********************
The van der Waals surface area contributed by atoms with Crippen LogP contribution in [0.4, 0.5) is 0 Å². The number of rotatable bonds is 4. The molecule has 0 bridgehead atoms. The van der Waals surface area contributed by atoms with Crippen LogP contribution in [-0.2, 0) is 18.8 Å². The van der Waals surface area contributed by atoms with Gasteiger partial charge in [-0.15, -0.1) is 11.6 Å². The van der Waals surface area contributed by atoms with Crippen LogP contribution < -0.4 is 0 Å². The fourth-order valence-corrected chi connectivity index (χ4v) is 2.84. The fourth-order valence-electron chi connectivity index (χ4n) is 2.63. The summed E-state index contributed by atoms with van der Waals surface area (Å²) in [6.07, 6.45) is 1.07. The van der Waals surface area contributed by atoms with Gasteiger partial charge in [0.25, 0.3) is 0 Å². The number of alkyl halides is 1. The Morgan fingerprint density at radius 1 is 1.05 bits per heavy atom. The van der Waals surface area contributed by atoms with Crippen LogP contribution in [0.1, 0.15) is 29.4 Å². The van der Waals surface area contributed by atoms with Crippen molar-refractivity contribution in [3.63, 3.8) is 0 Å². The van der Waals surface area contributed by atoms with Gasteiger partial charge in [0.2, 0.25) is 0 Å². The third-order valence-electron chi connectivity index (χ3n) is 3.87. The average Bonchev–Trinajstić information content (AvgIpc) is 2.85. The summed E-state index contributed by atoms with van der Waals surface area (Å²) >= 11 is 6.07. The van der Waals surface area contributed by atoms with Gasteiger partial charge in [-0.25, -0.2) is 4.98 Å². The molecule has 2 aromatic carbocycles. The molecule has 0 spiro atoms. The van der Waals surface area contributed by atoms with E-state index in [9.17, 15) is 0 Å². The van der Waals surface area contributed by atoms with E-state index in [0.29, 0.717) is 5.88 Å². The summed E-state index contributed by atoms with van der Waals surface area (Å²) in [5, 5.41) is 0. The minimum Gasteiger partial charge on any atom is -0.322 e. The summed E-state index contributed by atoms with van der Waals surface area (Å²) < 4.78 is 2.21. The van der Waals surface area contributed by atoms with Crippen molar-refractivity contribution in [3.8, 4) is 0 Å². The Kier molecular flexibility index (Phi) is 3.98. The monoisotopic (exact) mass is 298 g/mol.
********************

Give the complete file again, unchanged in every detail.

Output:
The van der Waals surface area contributed by atoms with Crippen LogP contribution in [0.4, 0.5) is 0 Å². The number of rotatable bonds is 4. The molecule has 0 bridgehead atoms. The van der Waals surface area contributed by atoms with Crippen LogP contribution in [-0.2, 0) is 18.8 Å². The van der Waals surface area contributed by atoms with Gasteiger partial charge in [-0.15, -0.1) is 11.6 Å². The van der Waals surface area contributed by atoms with Crippen LogP contribution < -0.4 is 0 Å². The fourth-order valence-corrected chi connectivity index (χ4v) is 2.84. The fourth-order valence-electron chi connectivity index (χ4n) is 2.63. The summed E-state index contributed by atoms with van der Waals surface area (Å²) in [6.07, 6.45) is 1.07. The van der Waals surface area contributed by atoms with Gasteiger partial charge in [0.25, 0.3) is 0 Å². The number of alkyl halides is 1. The Morgan fingerprint density at radius 1 is 1.05 bits per heavy atom. The van der Waals surface area contributed by atoms with Crippen LogP contribution in [0.1, 0.15) is 29.4 Å². The van der Waals surface area contributed by atoms with Crippen molar-refractivity contribution in [3.63, 3.8) is 0 Å². The van der Waals surface area contributed by atoms with Gasteiger partial charge in [0.2, 0.25) is 0 Å². The third-order valence-electron chi connectivity index (χ3n) is 3.87. The average Bonchev–Trinajstić information content (AvgIpc) is 2.85. The summed E-state index contributed by atoms with van der Waals surface area (Å²) >= 11 is 6.07. The van der Waals surface area contributed by atoms with Gasteiger partial charge in [-0.25, -0.2) is 4.98 Å². The molecule has 2 aromatic carbocycles. The molecule has 0 spiro atoms. The van der Waals surface area contributed by atoms with E-state index in [9.17, 15) is 0 Å². The van der Waals surface area contributed by atoms with E-state index in [0.29, 0.717) is 5.88 Å². The summed E-state index contributed by atoms with van der Waals surface area (Å²) in [5, 5.41) is 0. The minimum Gasteiger partial charge on any atom is -0.322 e. The summed E-state index contributed by atoms with van der Waals surface area (Å²) < 4.78 is 2.21. The van der Waals surface area contributed by atoms with Crippen molar-refractivity contribution in [3.8, 4) is 0 Å². The Kier molecular flexibility index (Phi) is 3.98. The monoisotopic (exact) mass is 298 g/mol.